Six Days in Rome
There are summer beach reads and then there are summer European beach reads. And Six Days in Rome, a debut novel by Francesca Giacco, fits the second category in a wonderful, languid way. It’s as tasty as one of those gelatis that come up again and again in this book and as easy paced as a hot day in the Borghese Gardens.
The novel’s heroine Emilia has the perfect name for this city as she notes in the book’s first line: “My name is everywhere here.”
The setup is that Emilia was supposed to be taking her six-day holiday with Michael, the love of her life. Michael is a writer, an intellectual, in touch with Emilia’s every nuance but, if he sounds too good to be true, he is. After two years, he reveals he’s married and loves his wife, whose been on a very long sabbatical, even more than he loves Emilia.
The problem is that Michael, who knows Rome quite well, has planned this trip and there are reminders of him every time Emilia consults his list of suggestions. She is staying where he said to stay, eating where he said to eat, and visiting his favorite places.
But there is one thing about Emilia that makes her different than perhaps many other women who might find themselves in a similar situation: She is the daughter of an internationally famous singer/songwriter. And there are enough hints dropped by the author that we know exactly which singer. It’s clear from the moment it’s revealed that her parents met on the Greek island of Hydra and that Emilia’s father is based on Leonard Cohen.
Her father is a ladies’ man just as Cohen was reputed to be, but the difference here is that Emilia’s father marries his Greek sweetheart, and she stays with him no matter how often he strays.
And then there’s the matter of Emilia’s father’s most famous song. It seems it is based on a small poem written by Emilia when she was seven years old. Her father spotted the poem on the refrigerator and wrote a song around it that became the heart of his catalogue, the one the fans clamor for. Even though her father gives her credit in every interview and every time he sings the song, Emilia is conflicted. Did he steal from her, take what he wanted when she was just a child? Is he that selfish?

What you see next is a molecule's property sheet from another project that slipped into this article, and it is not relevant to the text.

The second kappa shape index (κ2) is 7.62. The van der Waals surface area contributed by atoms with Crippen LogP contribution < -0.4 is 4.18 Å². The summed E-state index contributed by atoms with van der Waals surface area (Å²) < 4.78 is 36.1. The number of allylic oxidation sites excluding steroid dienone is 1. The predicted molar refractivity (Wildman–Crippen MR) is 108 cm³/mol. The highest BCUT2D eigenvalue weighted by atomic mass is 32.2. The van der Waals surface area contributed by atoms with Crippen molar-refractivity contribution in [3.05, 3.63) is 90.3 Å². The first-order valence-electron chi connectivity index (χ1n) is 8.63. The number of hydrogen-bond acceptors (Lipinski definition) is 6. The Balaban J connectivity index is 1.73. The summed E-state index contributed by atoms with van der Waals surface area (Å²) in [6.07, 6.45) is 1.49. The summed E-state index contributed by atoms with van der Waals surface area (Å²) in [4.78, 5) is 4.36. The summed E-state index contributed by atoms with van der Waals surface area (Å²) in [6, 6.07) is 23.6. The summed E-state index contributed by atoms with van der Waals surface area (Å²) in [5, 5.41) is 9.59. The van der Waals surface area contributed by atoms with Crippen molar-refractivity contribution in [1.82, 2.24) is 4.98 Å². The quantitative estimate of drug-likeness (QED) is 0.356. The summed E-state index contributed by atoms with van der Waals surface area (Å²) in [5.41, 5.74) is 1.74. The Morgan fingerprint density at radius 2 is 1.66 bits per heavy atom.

Emilia goes through a lot of mental torture about this song and her father. Sure, he’s a great singer/songwriter, but is he a selfish bastard and how does that play into her relationship with men like Michael?
Emilia is an artist in her own right, a visual artist but, although she is capable of painting arresting canvases, she “settles” for popular line drawings that are disposable, easy to draw, and sell like hotcakes online. It’s how she makes a living.
“Now at least one hundred people buy my prints every month, nail them to their walls, post pictures, and show them to the world,” Giacco writes. “They tag me in those photos. I share them back, and on and on it goes. Everyone mutually appreciating and affirming one another—them on my work, me on their good taste. Or, maybe more realistically, it’s just a circle jerk, all printed on acid-free paper, everything numbered and signed.”
That’s one small example of the inventive writing in this novel. Her protagonist may be cutting corners, but Giacco is going all out. This is a dreamy literary novel filled with sentences to devour on summer park bench.
Halfway through her six days of wandering around Rome in Michael’s footsteps, Emilia comes across a new man and lover named John, an American who has fled to Rome to escape the death of his young child. His marriage couldn’t bear the strain, and now he’s in the city of the seven hills trying to disappear.
But Emilia sees him. He is not as accommodating as Michael, and they get into an argument about why she allowed her father to steal her work and turn it into her own. At the same time, Emilia recalls a recent argument with her father when he berates her for not giving full bloom to her art. She accused him of being selfish.
“Selfish?” her father asks during one brutal argument. “Well maybe I am. But at least I followed my talent, did something with it.”
There’s a lot more going on in this novel than just a love story set in Rome, but that just adds to its overall quality. It’s the perfect summer read, whether you’re in Europe or not. And there is eternal question of whether someone stays in a foreign city after meeting a new love or will Emilia return to New York. Read on. . . .